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Estate Planning Strategies for Non Citizens

By R. Douglas DeNardo, Esq.

 
 

The United States is one of the few industrialized countries to impose transfer taxes based on citizenship or residency in the U.S. For purposes of this article, a "resident" is one who acquires a domicile in the U.S. by living there, however briefly, with no definite apparent intention of leaving. It can apply to U.S. citizens, permanent resident alien (PRAs or greencard holders) and Non Resident Aliens (NRAs).

U.S. citizens and PRAs are subject to estate and gift tax on worldwide assets. For NRAs, however, the rules become much more complex. Deceased non residents are subject to U.S. estate taxation with respect to their U.S.-situated assets (generally, U.S. real estate, tangible personal property in the U.S., and securities of U.S. companies).

Estate tax treaties between the U.S. and other countries often provide more favorable tax treatment to non residents by limiting the type of asset considered situated in the U.S. and subject to U.S. estate taxation. The United States has established Estate Tax Treaties with certain countries to establish a domicile for the prevention or mitigation of double taxation. Estate Tax Treaties exist with Australia, Austria, Canada, Denmark, Finland, France, Germany, Greece, Ireland, Italy, Japan, Netherlands, Norway, South Africa, Sweden, Switzerland and United Kingdom. Terms vary by country.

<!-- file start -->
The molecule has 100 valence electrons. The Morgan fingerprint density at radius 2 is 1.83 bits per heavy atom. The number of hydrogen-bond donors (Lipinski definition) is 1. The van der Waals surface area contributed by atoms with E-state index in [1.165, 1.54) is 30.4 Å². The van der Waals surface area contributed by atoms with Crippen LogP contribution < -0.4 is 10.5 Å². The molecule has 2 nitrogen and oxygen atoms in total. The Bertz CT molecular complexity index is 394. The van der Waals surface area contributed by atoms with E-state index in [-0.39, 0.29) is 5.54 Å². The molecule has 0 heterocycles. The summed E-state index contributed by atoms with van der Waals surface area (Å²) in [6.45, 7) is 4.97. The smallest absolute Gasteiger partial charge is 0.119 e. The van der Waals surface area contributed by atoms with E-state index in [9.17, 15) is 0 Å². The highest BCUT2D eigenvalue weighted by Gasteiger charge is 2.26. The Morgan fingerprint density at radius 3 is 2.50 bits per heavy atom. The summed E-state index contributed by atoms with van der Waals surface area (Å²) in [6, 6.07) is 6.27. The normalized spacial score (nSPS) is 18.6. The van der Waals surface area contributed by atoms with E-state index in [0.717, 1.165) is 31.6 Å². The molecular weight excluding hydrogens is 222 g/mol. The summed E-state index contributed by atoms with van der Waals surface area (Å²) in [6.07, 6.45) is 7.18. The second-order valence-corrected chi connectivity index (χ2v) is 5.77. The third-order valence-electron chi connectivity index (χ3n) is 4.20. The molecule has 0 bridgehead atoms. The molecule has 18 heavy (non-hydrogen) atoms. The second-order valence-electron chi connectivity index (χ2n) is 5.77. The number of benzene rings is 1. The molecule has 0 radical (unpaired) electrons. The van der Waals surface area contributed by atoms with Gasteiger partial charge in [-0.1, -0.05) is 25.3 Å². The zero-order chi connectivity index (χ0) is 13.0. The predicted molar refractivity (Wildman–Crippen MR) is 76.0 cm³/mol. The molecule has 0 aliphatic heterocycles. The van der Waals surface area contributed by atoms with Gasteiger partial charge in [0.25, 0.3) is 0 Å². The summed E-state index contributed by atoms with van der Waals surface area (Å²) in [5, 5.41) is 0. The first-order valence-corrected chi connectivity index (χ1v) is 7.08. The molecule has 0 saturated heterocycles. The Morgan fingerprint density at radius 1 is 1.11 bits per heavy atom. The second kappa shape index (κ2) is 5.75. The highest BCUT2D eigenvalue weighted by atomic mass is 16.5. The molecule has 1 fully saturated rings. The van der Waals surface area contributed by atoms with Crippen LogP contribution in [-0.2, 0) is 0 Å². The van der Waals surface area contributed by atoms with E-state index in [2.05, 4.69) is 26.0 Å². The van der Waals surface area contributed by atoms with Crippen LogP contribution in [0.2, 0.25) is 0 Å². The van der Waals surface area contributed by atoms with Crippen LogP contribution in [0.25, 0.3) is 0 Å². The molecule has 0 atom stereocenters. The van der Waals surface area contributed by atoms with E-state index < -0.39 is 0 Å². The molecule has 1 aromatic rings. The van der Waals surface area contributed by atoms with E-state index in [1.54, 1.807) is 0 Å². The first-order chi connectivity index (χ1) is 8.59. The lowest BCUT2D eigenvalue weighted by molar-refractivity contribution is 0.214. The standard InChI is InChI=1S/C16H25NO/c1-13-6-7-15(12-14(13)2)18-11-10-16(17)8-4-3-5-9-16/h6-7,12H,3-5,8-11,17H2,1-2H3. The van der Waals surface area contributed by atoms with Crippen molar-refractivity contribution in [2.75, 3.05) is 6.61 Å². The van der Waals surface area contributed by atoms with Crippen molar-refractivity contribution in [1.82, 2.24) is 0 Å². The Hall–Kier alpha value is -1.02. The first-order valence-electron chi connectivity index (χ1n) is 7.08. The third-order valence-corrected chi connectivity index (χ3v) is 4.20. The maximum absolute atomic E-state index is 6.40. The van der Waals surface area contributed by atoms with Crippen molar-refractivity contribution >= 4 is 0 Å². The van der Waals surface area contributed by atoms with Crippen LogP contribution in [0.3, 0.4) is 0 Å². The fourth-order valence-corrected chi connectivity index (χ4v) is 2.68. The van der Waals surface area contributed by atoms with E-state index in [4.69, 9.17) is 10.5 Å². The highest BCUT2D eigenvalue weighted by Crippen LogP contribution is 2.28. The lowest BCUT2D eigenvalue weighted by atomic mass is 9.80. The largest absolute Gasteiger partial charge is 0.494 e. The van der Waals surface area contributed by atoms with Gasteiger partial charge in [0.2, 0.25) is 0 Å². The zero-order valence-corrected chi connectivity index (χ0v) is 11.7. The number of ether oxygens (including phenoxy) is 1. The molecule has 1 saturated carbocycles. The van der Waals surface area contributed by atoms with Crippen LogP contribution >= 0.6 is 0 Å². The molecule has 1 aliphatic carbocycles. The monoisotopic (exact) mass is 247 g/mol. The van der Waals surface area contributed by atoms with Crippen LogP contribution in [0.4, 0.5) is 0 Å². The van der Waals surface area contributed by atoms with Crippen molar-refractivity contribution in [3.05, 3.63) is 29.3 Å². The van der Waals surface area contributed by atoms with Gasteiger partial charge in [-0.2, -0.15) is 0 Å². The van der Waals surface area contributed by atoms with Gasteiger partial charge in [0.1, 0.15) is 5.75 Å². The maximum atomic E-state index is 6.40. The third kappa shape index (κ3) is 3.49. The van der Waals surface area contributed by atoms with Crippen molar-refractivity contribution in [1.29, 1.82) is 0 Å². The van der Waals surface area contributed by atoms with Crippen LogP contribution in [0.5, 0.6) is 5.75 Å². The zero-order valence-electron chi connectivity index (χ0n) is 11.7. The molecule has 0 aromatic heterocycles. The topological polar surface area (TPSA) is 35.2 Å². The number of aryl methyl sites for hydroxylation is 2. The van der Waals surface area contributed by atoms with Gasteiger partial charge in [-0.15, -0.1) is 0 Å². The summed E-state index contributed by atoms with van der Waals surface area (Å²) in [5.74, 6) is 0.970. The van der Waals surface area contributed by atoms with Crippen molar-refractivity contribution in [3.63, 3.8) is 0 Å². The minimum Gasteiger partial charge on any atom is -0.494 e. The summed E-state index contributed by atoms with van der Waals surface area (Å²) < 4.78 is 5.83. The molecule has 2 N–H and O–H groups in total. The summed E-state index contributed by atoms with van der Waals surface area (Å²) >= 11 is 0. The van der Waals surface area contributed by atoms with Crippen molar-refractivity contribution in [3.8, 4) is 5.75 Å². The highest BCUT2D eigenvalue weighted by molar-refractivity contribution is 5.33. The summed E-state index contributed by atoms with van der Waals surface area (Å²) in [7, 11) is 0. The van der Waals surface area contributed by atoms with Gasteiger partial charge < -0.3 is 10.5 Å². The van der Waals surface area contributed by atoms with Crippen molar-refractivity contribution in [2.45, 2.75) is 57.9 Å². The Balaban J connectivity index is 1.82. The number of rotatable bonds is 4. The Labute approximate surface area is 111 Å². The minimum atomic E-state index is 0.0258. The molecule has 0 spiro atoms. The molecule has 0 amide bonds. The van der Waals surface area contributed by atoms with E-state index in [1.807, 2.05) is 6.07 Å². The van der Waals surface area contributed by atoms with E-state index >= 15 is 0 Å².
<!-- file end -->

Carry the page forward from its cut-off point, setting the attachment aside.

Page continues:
Marriages with a non-citizen spouse

A marriage to a non-U.S. citizen (whether a permanent resident alien or non resident alien) presents its own unique issues which also require specialized estate planning.

For federal estate tax purposes, any transfer to a spouse qualifies for an unlimited federal estate tax deduction. This means that you can pass unlimited assets to your spouse and pay no federal estate tax (the theory being that the U.S. does not want to impoverish a spouse by imposing a wealth transfer tax on transfers to the surviving spouse).

The unlimited marital deduction, however, is not available when assets are transferred to a spouse who is not a U.S. citizen. However, transfers to a non-citizen spouse, can qualify for the unlimited deduction if a Qualified Domestic Trust (QDOT) is used.

Basic parameters of a QDOT include:

The PRA or NRA may opt to become a U.S. citizen prior to the filing of the estate tax return (usually within nine months of the citizen spouse's death).

Other issues that citizens married to non-citizens should be aware of include:

Please keep in mind this is a very high level overview of an incredibly complex issue. Working with an estate planner and a tax professional may save a lot of time and money in the long run to ensure that your estate is administered they way you want.

Non Resident Aliens (NRAs)

Non Resident Aliens should also be aware that:

 


© 2004 RGPC Articles are not intended to be comprehensive. Readers should not act upon any information herein without seeking specific legal advice from the Firm's attorneys.

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Follow Us: Follow Rothman Gordon on LinkedIn Follow Rothman Gordon on YouTubeFollow Rothman Gordon on Twitter

 
Primerusmember
 
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Top Workplace 2011Top Workplace 2012 Top Workplace 2013
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Rothman Gordon Pittsburgh Marathon sponsor